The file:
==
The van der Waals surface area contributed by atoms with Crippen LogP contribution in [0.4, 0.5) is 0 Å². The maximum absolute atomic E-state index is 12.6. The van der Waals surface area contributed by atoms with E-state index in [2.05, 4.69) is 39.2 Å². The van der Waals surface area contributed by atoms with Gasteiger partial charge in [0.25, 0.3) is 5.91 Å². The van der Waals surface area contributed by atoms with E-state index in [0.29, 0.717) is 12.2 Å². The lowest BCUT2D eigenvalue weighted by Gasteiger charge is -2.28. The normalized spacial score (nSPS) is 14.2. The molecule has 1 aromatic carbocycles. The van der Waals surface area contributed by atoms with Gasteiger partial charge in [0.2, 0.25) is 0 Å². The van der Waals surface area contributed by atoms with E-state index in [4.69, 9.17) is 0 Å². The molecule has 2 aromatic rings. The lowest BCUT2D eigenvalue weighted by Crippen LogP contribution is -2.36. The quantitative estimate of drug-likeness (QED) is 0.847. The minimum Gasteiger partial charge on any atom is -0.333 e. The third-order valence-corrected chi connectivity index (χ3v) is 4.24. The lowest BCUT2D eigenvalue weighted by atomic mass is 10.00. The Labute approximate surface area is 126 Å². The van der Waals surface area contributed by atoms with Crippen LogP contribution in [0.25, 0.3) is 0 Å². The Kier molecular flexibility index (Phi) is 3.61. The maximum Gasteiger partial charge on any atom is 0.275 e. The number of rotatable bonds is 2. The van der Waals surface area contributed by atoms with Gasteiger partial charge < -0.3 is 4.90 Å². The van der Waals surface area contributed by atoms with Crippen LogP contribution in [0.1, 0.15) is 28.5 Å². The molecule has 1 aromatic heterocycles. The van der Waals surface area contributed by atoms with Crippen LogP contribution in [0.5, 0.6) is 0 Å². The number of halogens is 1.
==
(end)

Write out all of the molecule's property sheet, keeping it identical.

The van der Waals surface area contributed by atoms with Crippen LogP contribution in [0.4, 0.5) is 0 Å². The maximum absolute atomic E-state index is 12.6. The van der Waals surface area contributed by atoms with E-state index in [2.05, 4.69) is 39.2 Å². The van der Waals surface area contributed by atoms with Gasteiger partial charge in [0.25, 0.3) is 5.91 Å². The van der Waals surface area contributed by atoms with E-state index in [0.29, 0.717) is 12.2 Å². The lowest BCUT2D eigenvalue weighted by Gasteiger charge is -2.28. The normalized spacial score (nSPS) is 14.2. The molecule has 1 aromatic carbocycles. The van der Waals surface area contributed by atoms with Gasteiger partial charge in [0.2, 0.25) is 0 Å². The van der Waals surface area contributed by atoms with E-state index in [4.69, 9.17) is 0 Å². The molecule has 2 aromatic rings. The lowest BCUT2D eigenvalue weighted by Crippen LogP contribution is -2.36. The quantitative estimate of drug-likeness (QED) is 0.847. The minimum Gasteiger partial charge on any atom is -0.333 e. The third-order valence-corrected chi connectivity index (χ3v) is 4.24. The lowest BCUT2D eigenvalue weighted by atomic mass is 10.00. The Labute approximate surface area is 126 Å². The van der Waals surface area contributed by atoms with Crippen LogP contribution in [0.25, 0.3) is 0 Å². The Kier molecular flexibility index (Phi) is 3.61. The maximum Gasteiger partial charge on any atom is 0.275 e. The number of rotatable bonds is 2. The van der Waals surface area contributed by atoms with Gasteiger partial charge < -0.3 is 4.90 Å². The van der Waals surface area contributed by atoms with Crippen LogP contribution in [0.1, 0.15) is 28.5 Å². The molecule has 1 aromatic heterocycles. The van der Waals surface area contributed by atoms with Crippen LogP contribution in [0.5, 0.6) is 0 Å². The number of halogens is 1.